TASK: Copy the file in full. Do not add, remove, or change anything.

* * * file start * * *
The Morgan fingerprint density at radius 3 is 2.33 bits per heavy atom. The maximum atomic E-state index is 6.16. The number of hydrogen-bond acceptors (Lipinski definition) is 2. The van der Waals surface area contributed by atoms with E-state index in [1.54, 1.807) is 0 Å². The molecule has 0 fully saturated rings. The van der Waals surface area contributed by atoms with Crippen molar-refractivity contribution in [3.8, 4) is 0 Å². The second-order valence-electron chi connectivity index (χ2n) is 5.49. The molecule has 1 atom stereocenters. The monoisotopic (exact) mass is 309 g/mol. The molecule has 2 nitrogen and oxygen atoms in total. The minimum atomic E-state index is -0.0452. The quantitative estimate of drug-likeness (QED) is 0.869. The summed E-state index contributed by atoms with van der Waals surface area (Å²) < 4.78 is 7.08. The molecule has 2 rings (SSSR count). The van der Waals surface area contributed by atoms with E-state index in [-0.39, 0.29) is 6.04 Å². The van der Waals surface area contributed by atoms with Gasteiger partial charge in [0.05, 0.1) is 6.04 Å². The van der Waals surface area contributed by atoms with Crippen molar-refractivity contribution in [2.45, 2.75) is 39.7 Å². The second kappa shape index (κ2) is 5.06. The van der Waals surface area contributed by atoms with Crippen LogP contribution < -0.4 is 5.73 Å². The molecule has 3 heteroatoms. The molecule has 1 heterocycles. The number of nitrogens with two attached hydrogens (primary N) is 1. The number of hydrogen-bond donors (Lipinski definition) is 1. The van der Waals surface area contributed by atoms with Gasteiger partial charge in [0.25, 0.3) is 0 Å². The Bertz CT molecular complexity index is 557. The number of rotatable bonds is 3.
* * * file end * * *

The Morgan fingerprint density at radius 3 is 2.33 bits per heavy atom. The maximum atomic E-state index is 6.16. The number of hydrogen-bond acceptors (Lipinski definition) is 2. The van der Waals surface area contributed by atoms with E-state index in [1.54, 1.807) is 0 Å². The molecule has 0 fully saturated rings. The van der Waals surface area contributed by atoms with Crippen molar-refractivity contribution in [3.8, 4) is 0 Å². The second-order valence-electron chi connectivity index (χ2n) is 5.49. The molecule has 1 atom stereocenters. The monoisotopic (exact) mass is 309 g/mol. The molecule has 2 nitrogen and oxygen atoms in total. The minimum atomic E-state index is -0.0452. The quantitative estimate of drug-likeness (QED) is 0.869. The summed E-state index contributed by atoms with van der Waals surface area (Å²) < 4.78 is 7.08. The molecule has 2 rings (SSSR count). The van der Waals surface area contributed by atoms with E-state index in [-0.39, 0.29) is 6.04 Å². The van der Waals surface area contributed by atoms with Gasteiger partial charge in [0.05, 0.1) is 6.04 Å². The van der Waals surface area contributed by atoms with Crippen molar-refractivity contribution in [2.45, 2.75) is 39.7 Å². The second kappa shape index (κ2) is 5.06. The van der Waals surface area contributed by atoms with Crippen LogP contribution < -0.4 is 5.73 Å². The molecule has 3 heteroatoms. The molecule has 1 heterocycles. The number of nitrogens with two attached hydrogens (primary N) is 1. The number of hydrogen-bond donors (Lipinski definition) is 1. The van der Waals surface area contributed by atoms with Gasteiger partial charge in [0.25, 0.3) is 0 Å². The Bertz CT molecular complexity index is 557. The number of rotatable bonds is 3.